and so it goes. Each animal makes its claim thus, and each one has a point. Until the end, where we encounter the Helpers, without whom none of the other creatures can carry on. And, we incidentally realize how interdependent the ocean eco-system is.

This format absolutely thrilled the kid that he went on to write about it for his school homework.

[Read a few pages in full glory at Google Books]

[Look Inside the book at Macmillan USA]

[image source: Macmillan]



Seabird in the Forest
The Mystery of the Marbled Murrelet
by Joan Dunning

I fell in love with this book when the seven year old brought it to me one morning and said, "Mama, you have to listen to this!" and proceeded to read from the book:

"For nearly two hundred years, people tried to figure out where the marbled murrelet hatches and raises its young, but not one nest could be found."

He paused and repeated it for effect. And I could tell that this fact impressed him the most.

I did pick out this book from the library to read with him, but he beat me to it one night when I was not feeling well, so the next morning, I heard all about the virtues of this book. I wish there was some way to package this joy and enthusiasm and send it to the author to let her know how much her work has impacted this one child.

Unlike most seabirds that prefer offshore rocks and islands for nesting, the marbled murrelet goes far from the shores into the forest. Only a few decades ago, marbled murrelet chick was found high on a Douglas-fir tree in California, miles from the ocean.

The illustrations are gorgeous with sidebar tidbits on each page about the coastal redwoods, flying squirrel, wandering salamander and other related elements in this habitat, in addition to murrelet's own life cycle. The inside front and back covers show this two-page spread of an ancient coastal redwood 365 feel tall in portrait-orientation, in its full glory, with a puny six foot human at the base to show the scale.

Author shares her deep personal connection to the woods and the marbled murrelets in this post compiled by a fourth grader.


[Author reads from the book]

[Science Netlinks Video of Marbled Murrelet]

[image source: amazon.com]


A Little Book of Slime
Everything that oozes, from killer slime to living mold
by Clint Twist

Not my favorite, I have to admit, but the kid loves it -- especially the slime-ometer ratings from 1 to 10 for each of the slimy examples in this book.

Starting with what is slime, we go on to read all about Slimy Stuff in Water like Slime Tube and Hagfish and Sea cucumber, to Slimy Stuff on Land like Cane toad and Velvet worm and Banana Slug and Froghopper to Other Slimy Stuff like Phlegm and decomposing vegetables and Snot mold.

Why is it "Little" Slime Book even though it is packed with a large amount of slime? Well, the book itself is about 7.5 inches by 6 inches by about 0.5 inches, making it small and handy.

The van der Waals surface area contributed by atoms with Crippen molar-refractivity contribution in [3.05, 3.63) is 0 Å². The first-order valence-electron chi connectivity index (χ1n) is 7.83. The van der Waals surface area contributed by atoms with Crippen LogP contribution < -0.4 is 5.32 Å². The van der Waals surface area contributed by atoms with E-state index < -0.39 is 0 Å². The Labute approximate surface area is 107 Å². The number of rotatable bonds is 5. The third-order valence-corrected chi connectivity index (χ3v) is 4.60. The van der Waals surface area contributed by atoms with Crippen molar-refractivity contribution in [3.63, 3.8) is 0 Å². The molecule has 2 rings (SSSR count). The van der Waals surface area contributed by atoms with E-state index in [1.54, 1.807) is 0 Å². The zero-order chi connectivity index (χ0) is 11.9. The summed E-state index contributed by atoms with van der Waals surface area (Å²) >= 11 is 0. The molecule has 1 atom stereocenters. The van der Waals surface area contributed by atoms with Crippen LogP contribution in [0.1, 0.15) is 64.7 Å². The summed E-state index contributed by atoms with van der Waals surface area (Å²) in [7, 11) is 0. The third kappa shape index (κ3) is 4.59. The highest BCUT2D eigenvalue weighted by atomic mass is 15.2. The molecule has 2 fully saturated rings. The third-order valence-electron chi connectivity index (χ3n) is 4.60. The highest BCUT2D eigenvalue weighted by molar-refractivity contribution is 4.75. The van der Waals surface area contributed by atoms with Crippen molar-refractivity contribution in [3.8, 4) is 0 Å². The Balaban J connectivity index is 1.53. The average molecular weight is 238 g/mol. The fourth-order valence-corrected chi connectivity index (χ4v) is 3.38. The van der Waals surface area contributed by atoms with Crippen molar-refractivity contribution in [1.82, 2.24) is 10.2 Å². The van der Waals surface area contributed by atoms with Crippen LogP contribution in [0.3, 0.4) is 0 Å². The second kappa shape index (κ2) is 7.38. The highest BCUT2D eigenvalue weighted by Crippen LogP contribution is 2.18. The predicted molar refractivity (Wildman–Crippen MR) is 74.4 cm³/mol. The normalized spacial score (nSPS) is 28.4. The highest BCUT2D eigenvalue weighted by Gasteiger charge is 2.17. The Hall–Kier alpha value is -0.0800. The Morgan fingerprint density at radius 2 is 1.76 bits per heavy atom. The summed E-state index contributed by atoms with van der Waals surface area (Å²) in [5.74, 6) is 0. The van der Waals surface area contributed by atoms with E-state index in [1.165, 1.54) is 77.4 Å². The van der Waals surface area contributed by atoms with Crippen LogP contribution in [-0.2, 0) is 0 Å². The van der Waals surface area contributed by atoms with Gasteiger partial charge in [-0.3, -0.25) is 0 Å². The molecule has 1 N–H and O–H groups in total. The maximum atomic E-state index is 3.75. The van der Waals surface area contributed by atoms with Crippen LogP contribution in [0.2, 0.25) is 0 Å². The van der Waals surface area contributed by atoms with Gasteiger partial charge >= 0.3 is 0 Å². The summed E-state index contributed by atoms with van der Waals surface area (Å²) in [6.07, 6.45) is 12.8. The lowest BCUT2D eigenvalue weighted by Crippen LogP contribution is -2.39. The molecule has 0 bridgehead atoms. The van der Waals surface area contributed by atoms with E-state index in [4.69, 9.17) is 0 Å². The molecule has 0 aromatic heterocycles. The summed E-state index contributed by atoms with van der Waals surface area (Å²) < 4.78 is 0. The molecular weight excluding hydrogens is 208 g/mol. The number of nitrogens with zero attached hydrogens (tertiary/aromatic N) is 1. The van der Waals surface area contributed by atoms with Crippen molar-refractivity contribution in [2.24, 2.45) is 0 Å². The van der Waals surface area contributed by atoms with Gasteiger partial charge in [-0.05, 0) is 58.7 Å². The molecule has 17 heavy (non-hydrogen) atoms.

[image source: random house]





Curious Critters,
Curious Critters Volume Two,
Curious Critters Marine
by David FitzSimmons

It's a tie between who liked this book more - the kid or me! Of course, we loved this set of books for our own reasons - me, for the brilliant photographs and clever writing that varies the voice and presents each animal with its own personality; the kid, for the fascinating facts and the wealth of information therein.

Dramatic closeups and vivid colors on full page makes this an instant attraction. Plus, the clever text, some with the Texan drawl, some with prim politeness, and some set to popular tunes makes it a pleasure to read, providing an instant personality for these critters, which apparently was the toughest thing to do.

Predaceous Diving Beetle sings:

Row, row, row my legs,
out across the pond,
look for fish, frogs, or worms,
I eat whatever's found.

Down, down, down I dive,
my prey I try to spy,
If my food is getting scarce,
I can also fly.

Eastern Cottontail was a favorite as the little rabbits discover that they eat their own poop -- eating grasses twice helps them get more nutrients the second time through.

As the author shares in this candid article, Writing Curious Critters, it is a challenge to come up with twenty different voices and match them with the personality of the animals -- assuming one is able to assign such personalities to these widely varying critters.

Curious Critters site has goodies for kids like coloring pages and word search and eCards.

[View Sample Pages as Flipbook - does not work in Chrome, fine in Firefox]

[image source: Wild Iris Publishing]




Vulture View,
Woodpecker Wham
by April Pulley Sayre
illustrations by Steve Jenkins